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Editorial: Tokyo, Seoul must focus on goals of comfort women pact

  • January 10, 2018
  • , The Asahi Shimbun , p. 16
  • English Press

The Moon Jae-in administration’s announcement on Jan. 9 of its official position on a landmark agreement between the South Korean and Japanese governments regarding “comfort women” left us wondering.


The announcement failed to convey how the South Korean government intends to act in the days ahead.


Foreign Minister Kang Kyung-wha stated in no uncertain terms that South Korea will not seek to renegotiate the agreement, which was concluded in December 2015. This was wise of the South Korean government, as it forms the foundation of a future-oriented relationship between Japan and South Korea.


But on the other hand, Kang indicated South Korea’s policy to make changes to the most crucial part of the agreement, which concerns providing aid to former comfort women.


Kang said South Korea will provide 1 billion yen ($8.86 million) to match the amount the Japanese government provided to the Reconciliation and Healing Foundation, which was established in Seoul to implement aid programs for the women.


Regarding the use of Japan’s contribution, Kang said South Korea will “negotiate with Tokyo.” As for the management of the foundation, she noted South Korea will decide after heeding the wishes of former comfort women and their support groups.


This will likely put the bilateral agreement in danger of deviating from its original purpose, which, as we understand it, was for both the Japanese and South Korean governments to explore how best to heal the emotional scars of the women.


The latest policy is not consistent with past developments.


In the 1990s, Japan started paying compensation to the women through the Asian Women’s Fund, established jointly by the public and private sectors. But because the bulk of the funding came from private donations, there was criticism in South Korea that it represented an evasion of responsibility by the Japanese government.


This was acknowledged under the 2015 agreement, and Japan provided the 1 billion yen entirely from the government’s budget.


If South Korea refuses to use the Japanese government funding for running the foundation’s aid programs, the entire situation changes.


Last month, a South Korean research team answering to Kang issued a report to the effect that procedural flaws existed in the negotiations of the agreement.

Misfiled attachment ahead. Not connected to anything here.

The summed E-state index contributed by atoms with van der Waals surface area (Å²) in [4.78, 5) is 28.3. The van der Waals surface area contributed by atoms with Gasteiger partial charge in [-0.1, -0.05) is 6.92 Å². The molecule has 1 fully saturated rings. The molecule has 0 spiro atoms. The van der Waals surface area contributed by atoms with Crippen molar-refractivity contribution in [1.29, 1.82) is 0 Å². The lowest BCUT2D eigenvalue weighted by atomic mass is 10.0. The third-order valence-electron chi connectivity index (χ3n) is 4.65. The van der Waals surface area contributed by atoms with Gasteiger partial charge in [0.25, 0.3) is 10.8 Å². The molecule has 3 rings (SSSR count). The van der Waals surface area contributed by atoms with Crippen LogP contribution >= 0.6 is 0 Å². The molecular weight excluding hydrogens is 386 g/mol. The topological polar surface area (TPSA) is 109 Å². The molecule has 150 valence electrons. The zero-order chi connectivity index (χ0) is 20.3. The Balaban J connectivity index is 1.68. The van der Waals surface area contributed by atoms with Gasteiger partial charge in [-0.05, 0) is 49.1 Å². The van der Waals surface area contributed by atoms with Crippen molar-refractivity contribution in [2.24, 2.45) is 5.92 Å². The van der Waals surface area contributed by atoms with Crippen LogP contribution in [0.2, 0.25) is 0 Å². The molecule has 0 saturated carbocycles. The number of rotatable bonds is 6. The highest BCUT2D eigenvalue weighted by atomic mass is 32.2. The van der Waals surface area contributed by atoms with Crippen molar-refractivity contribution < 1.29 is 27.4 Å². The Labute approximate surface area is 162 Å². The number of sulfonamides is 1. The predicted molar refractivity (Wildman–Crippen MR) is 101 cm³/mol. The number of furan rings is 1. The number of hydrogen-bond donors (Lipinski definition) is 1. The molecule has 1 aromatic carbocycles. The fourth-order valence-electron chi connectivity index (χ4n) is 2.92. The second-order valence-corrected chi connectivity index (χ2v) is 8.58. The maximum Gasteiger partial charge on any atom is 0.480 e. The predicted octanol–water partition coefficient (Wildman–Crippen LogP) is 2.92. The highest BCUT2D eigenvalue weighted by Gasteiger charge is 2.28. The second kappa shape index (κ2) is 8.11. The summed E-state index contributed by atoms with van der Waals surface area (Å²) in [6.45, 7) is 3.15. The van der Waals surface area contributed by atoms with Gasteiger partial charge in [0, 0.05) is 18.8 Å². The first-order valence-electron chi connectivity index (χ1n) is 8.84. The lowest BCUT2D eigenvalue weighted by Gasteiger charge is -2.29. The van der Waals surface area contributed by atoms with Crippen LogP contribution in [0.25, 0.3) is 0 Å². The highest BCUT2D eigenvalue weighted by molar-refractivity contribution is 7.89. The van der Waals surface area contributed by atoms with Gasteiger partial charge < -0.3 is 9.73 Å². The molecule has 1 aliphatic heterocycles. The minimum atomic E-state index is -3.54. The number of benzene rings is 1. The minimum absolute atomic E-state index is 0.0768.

President Moon later noted that “problems cannot be solved” under this agreement.


Will South Korea’s official policy announced on Jan. 9 solve the problems? We think it highly questionable. In fact, we fear the problems could worsen.


The most important thing to bear in mind is to ensure the continuation of thoughtful and well-administered aid programs for former comfort women, for which Tokyo and Seoul must cooperate even more closely.


Chief Cabinet Secretary Yoshihide Suga has said, “We do not intend to budge one millimeter (to change the agreement),” but it is unconstructive of Japan to react rigidly.


Through the Asian Women’s Fund, generations of Japanese prime ministers sent letters of apology to former comfort women.


Japan should consider all positive options for maintaining the agreement, without being told by South Korea what to do.


With less than a month to go before the opening of the Pyeongchang Winter Olympics, a meeting of South Korean and North Korean representatives was realized at Panmunjom on Jan. 9.


The situation on the Korean Peninsula remains as volatile as ever.


Neither Tokyo nor Seoul has any time to waste by slackening their efforts to build a bilateral relationship that is based on a genuine commitment to human rights issues stemming from the past and willingness to work together on pressing issues.


–The Asahi Shimbun, Jan. 10

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